My college years were spent in both a secular environment and in bible college. While in Toulouse, France I clung to Christian fellowship and discipleship was all about prayer, resisting the wiles of the Devil, pursuing purity, witnessing in hostile environments, fasting, and spiritual affections. In bible college I metamorphosed from borderline mystical ascetic to class clown, becoming class and student body president and advancing frivolity with all the zeal of Saul of Tarsus. I was a Christian and having fun too.

Discipleship on the bible college campus was hanging out at the professors’ homes eating pizza and enjoying a few more liberties than were allowed in the men’s dormitory. Before I went to bible college and while I was in a secular environment I shared the feelings of Jim Elliot.

No ascetic, Jim enjoyed to the full all that he believed God had given him to enjoy, but he felt it wisest to exclude from the sphere of activity anything which had the power to distract him from the pursuit of the Will.  .  .  . He believed Christ to be utterly sufficient for the entire fulfillment of the personality, and was ready to trust Him literally for this.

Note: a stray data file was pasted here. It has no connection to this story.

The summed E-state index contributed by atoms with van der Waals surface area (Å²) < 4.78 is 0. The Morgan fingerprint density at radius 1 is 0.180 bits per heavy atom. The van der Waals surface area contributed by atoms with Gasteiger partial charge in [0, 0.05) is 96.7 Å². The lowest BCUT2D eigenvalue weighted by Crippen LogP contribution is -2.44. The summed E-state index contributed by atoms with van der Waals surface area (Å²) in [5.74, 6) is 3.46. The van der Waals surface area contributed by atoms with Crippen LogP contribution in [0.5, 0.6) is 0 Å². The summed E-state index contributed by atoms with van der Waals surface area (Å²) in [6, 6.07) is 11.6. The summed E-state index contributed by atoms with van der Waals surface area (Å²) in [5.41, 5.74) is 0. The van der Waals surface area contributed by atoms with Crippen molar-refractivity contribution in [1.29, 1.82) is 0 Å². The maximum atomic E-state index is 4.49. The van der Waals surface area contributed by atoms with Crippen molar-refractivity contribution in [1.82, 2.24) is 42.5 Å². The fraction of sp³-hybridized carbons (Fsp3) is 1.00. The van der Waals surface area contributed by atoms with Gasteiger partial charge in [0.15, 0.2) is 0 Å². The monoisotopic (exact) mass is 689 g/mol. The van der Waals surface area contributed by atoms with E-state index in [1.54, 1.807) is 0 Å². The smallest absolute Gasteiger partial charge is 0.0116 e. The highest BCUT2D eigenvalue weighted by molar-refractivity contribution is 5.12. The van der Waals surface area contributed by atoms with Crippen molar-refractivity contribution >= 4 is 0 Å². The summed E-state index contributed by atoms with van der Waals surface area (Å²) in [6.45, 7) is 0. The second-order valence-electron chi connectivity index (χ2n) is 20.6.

But as college kids often do, I got drunk. I got drunk on American silliness and in my delusion actually thought it sounded very cool to justify every recreation as a “fun and discipleship.” Jesus said, “If you would be my disciple, take up your cross.” Giggle, giggle.

Thin Christlikeness will get offended by this, of course. It will be assumed that anyone who agrees with Dissidens on this matter is cynical, bitter, judgmental, and anti-smile. They might even assume that I am against all the festivities at my alma-mater surrounding the NCAA Championship. This, however, is a simplistic analysis. I’ve actually filled out two brackets and am intensely engaged in this hugely entertaining month. (I’ve picked Michigan State to go all the way.) But I think we do ourselves a disservice when we insist that we have to put a spiritual spin on everything: fun AND “discipleship.”